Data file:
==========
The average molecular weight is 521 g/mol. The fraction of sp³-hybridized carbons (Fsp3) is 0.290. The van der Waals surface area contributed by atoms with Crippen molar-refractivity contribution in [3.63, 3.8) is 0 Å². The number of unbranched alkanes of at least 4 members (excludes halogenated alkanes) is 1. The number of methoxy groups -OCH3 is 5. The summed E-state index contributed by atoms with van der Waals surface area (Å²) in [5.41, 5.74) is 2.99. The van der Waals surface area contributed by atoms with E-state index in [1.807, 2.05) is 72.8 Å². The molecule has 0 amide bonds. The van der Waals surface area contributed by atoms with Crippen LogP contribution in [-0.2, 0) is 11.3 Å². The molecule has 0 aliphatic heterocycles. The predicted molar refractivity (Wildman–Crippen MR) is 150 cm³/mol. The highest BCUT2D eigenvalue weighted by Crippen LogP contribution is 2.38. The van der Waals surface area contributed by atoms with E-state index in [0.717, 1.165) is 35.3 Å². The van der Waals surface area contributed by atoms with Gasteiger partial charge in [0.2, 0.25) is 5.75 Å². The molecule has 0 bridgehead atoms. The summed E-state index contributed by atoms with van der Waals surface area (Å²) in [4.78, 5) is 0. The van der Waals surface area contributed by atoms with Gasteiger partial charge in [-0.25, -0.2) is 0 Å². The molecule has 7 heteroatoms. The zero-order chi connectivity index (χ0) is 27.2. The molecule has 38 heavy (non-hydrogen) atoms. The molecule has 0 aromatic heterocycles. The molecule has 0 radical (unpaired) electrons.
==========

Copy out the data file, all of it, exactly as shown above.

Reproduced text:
The average molecular weight is 521 g/mol. The fraction of sp³-hybridized carbons (Fsp3) is 0.290. The van der Waals surface area contributed by atoms with Crippen molar-refractivity contribution in [3.63, 3.8) is 0 Å². The number of unbranched alkanes of at least 4 members (excludes halogenated alkanes) is 1. The number of methoxy groups -OCH3 is 5. The summed E-state index contributed by atoms with van der Waals surface area (Å²) in [5.41, 5.74) is 2.99. The van der Waals surface area contributed by atoms with E-state index in [1.807, 2.05) is 72.8 Å². The molecule has 0 amide bonds. The van der Waals surface area contributed by atoms with Crippen LogP contribution in [-0.2, 0) is 11.3 Å². The molecule has 0 aliphatic heterocycles. The predicted molar refractivity (Wildman–Crippen MR) is 150 cm³/mol. The highest BCUT2D eigenvalue weighted by Crippen LogP contribution is 2.38. The van der Waals surface area contributed by atoms with E-state index in [0.717, 1.165) is 35.3 Å². The van der Waals surface area contributed by atoms with Gasteiger partial charge in [0.2, 0.25) is 5.75 Å². The molecule has 0 bridgehead atoms. The summed E-state index contributed by atoms with van der Waals surface area (Å²) in [4.78, 5) is 0. The van der Waals surface area contributed by atoms with Gasteiger partial charge in [-0.25, -0.2) is 0 Å². The molecule has 7 heteroatoms. The zero-order chi connectivity index (χ0) is 27.2. The molecule has 38 heavy (non-hydrogen) atoms. The molecule has 0 aromatic heterocycles. The molecule has 0 radical (unpaired) electrons.